As many industries focus on UX design, what surprises do Toyota's UX designers have in store?
From exterior silhouettes to interior decorating, the work of car designers is wide-ranging. In this article, Toyota Times speaks with UX designers.
User experience or UX design is about creating meaningful customer experiences through products and services. Admittedly, this description may well leave readers wondering how Toyota’s UX designers actually spend their days.
One moment that stood out in the interview was the designers’ look of puzzled contemplation when asked what their job entails. This is a team searching for something that does not yet exist and cannot be easily put into words. So, what exactly do they do?
Little-known meter display trivia
After a brief pause, the question of “What does a UX designer do?” was answered by Yasutomo Kato, Assistant Manager of the UX Design Group, Vision Design Div. Vehicle Development Center.
We think of car UX as the “atmosphere.” That’s what we’re designing. In terms of brand experience, it’s all about imbuing the in-car experience with an air of luxury, excitement, or relaxation.
For example, a key aspect is figuring out how to present the information that drivers need in the most natural and accessible way possible. This is directly linked to safety and peace of mind.
Good design supports safer driving decisions. Like the air we breathe, it should do so without requiring any conscious effort on the part of drivers. In other words, good design creates a sense of connection between people and cars.
As an example, the designers shared some UX design trivia that even car-loving Toyota Times readers would probably not have noticed.
The Lexus NX’s meter design features a unique gimmick. Here is what it looks like while driving.
And here the car is stopped. Let’s compare the two to see the designers’ hidden gimmick.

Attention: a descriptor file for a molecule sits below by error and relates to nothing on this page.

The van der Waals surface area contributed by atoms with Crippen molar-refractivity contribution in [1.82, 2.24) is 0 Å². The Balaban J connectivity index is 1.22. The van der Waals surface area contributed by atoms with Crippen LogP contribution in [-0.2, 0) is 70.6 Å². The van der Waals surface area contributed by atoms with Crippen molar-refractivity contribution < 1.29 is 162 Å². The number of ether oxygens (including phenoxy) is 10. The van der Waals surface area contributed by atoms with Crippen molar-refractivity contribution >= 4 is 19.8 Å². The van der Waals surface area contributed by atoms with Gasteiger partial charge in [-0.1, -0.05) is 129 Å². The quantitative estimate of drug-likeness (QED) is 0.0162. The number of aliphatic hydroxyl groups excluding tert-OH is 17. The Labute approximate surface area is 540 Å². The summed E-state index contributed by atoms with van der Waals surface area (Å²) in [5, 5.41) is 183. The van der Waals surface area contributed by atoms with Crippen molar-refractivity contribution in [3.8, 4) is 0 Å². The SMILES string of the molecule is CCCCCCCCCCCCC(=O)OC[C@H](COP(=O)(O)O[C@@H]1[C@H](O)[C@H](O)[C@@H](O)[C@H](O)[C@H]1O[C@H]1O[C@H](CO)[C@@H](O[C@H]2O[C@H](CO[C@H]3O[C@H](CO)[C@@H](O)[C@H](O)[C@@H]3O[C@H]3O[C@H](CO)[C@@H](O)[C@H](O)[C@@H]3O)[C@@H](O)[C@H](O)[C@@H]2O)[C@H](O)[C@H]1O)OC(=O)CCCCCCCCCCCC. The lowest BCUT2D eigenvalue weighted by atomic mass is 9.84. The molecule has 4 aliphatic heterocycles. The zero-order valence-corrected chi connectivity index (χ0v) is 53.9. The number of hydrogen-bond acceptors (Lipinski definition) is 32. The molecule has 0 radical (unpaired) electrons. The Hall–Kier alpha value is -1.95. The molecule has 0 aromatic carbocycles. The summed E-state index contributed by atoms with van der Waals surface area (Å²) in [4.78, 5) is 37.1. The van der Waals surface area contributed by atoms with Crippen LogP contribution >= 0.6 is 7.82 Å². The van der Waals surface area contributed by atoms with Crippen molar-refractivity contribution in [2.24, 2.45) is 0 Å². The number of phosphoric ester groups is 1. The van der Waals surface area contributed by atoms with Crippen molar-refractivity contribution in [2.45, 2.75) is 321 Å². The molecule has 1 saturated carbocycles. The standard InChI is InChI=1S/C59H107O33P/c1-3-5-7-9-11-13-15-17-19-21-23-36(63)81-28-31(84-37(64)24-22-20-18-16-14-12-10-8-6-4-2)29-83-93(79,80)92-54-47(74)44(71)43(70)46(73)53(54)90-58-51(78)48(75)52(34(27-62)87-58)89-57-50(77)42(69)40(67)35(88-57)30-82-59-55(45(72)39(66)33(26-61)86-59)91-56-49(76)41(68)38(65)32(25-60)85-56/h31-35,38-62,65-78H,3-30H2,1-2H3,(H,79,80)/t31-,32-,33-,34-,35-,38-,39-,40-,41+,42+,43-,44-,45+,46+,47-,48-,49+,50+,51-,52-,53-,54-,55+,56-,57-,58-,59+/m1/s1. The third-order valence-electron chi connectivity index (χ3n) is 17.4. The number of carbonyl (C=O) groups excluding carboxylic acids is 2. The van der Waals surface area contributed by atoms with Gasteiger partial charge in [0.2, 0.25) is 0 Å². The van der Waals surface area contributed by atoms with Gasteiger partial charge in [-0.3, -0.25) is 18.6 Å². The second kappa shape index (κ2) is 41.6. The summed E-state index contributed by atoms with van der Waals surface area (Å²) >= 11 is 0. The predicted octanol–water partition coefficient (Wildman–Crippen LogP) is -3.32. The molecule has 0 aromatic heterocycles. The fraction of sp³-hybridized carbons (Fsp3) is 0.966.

In fact, the letters and numbers in the center of the meter have changed size.
While driving, the speed values are larger. On the other hand, when the car is shifted into Park or Reverse, the gear indicator display is bigger. Depending on the situation, the UX design brings the most important information to the foreground.
Originally, car UX designers chiefly worked on developing in-car navigation systems. As instrument panels became increasingly digital, however, their domain grew rapidly.
Today, they have transformed into a design unit tasked with “seamlessly connecting people and cars.” As such, the field requires people with diverse skills; Kato himself previously worked for a company designing mobile phone screens.
Playing Othello while driving?
Next to share her story was Kato’s colleague at the UX Design Group, Hinata Ichikawa. As a student, she majored in web application programming.
Ichikawa even admits “I had never done any design work.” Now she finds herself involved in the somewhat peculiar experiment below.
The photo shows the pair “driving” in a driving simulator, all the while enjoying a game of Othello—not the kind of distraction usually found on the road. What could this be?
As UX designers, we see our role as designing experience value. In the future, when cars become autonomous, how much freedom will we have on board? Here we are testing whether we can play Othello from the driver’s seat.
We’ve also linked up various devices with the steering wheel, including a computer mouse, game controller, and flight simulator joystick.
We’re adding all kinds of commands to the simulator and exploring the next generation of in-car entertainment, including the potential of control devices.
The mobility of the future will be created by all kinds of companies, not limited to the auto industry. In such an era, what should UX design look like at a carmaker?
On the next page, a young designer explains what it takes to make a car that people love.